Sunday, 8 November 2009

Silent reminders from a golden age

Classic Poster - Silent Film

One of the new developments in the OCR A2 Media Studies syllabus is that students have to make two ancillary tasks to accompany their main coursework production.

For those making film and video based work it's interesting that one option is to produce a print design. This ranges from posters to CD/DVD covers, and I was reminded today of how powerful posters can be. Even in an age of online and TV saturation, there's something scintillating about a well-designed poster, that grabs your attention when you're out and about.

I read about the following blog on Twitter and it's full of great posters from the silent movie era. If nothing else, they're great works of 20th century commercial art and I do recommend you check them out.

Enjoy looking!

Using Google Apps in Education

Well, it's been a long time since I last posted. There are two reasons for that.

The main one is that for the first half of the new year, as well as taking on Head of ICT at school in addition to being Head of Media Studies, I've been covering for a colleague who was sick for 6 weeks. So, I found myself running a House. In the British independent school system the House system is a way of splitting students up into smaller units, of around 40 students. The Houses compete against each other, share in daily life, and provide a pastoral backbone to academic life.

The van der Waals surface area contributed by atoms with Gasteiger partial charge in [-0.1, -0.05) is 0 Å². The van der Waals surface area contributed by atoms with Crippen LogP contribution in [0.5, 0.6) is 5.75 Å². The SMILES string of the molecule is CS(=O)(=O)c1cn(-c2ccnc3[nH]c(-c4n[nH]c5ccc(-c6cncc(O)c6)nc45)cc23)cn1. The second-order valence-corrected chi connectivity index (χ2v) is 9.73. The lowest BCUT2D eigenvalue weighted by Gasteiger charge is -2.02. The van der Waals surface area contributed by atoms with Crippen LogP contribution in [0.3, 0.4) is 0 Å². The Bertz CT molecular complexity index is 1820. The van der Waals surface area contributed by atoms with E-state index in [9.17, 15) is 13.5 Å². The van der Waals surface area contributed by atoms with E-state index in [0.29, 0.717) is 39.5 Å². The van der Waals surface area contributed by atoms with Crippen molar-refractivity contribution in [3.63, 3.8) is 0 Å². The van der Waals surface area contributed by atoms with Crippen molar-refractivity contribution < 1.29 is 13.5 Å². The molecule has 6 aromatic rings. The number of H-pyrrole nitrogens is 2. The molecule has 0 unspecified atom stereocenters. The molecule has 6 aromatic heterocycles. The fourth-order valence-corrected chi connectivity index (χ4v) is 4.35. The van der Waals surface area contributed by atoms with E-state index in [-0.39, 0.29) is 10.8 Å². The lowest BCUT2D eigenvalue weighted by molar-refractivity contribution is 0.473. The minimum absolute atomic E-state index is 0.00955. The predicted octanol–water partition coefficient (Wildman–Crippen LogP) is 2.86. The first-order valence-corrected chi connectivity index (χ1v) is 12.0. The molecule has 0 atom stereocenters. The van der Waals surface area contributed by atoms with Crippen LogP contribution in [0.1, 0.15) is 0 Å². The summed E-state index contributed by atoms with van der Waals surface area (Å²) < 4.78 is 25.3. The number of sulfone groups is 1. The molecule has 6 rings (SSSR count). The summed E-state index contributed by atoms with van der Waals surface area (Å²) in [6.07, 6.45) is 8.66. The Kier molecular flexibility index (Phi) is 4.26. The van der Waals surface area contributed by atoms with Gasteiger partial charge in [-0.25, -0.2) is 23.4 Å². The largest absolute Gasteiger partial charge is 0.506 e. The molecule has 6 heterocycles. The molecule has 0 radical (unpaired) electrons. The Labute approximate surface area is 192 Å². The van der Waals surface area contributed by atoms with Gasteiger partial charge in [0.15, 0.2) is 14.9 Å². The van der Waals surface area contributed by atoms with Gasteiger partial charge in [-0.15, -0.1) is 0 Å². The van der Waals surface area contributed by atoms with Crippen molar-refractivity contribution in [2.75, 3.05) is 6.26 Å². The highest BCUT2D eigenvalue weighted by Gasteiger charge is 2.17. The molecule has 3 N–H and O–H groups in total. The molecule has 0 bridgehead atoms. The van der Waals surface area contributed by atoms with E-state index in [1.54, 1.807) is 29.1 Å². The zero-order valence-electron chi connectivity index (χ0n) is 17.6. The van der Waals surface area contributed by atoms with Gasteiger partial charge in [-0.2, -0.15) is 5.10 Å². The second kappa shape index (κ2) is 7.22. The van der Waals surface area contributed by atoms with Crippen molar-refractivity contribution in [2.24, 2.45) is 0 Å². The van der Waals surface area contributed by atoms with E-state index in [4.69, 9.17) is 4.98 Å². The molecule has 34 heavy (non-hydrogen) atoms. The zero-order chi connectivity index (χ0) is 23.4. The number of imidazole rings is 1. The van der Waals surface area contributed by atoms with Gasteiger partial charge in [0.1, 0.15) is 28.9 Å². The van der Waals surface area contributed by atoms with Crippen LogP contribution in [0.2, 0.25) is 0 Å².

However, I haven't been idle and currently we're trialling Google Apps for Education. You can find out more about it here. Basically, this offers a suite of email and cloud-based applications, that provide powerful learning and collaborative platforms. At present we have a selection of teachers and students experimenting with it. Our main VLE is Moodle, but I think that based on early results Google Apps could make it onto our list of recommended tools.

Incidentally, my mobile phone contract expires next February, and I'm increasingly drawn to replacing my Samsung Omnia with one of the new phones running Android, Google's mobile operating system.

In the bigger scheme of things I wonder how long it'll be before the European Union takes Google to court for being a monopoly? Certainly, Google have been canny at making it very easy to upload and export data in a range of popular formats, and most services are free, so it could be an interesting showdown, should it ever happen.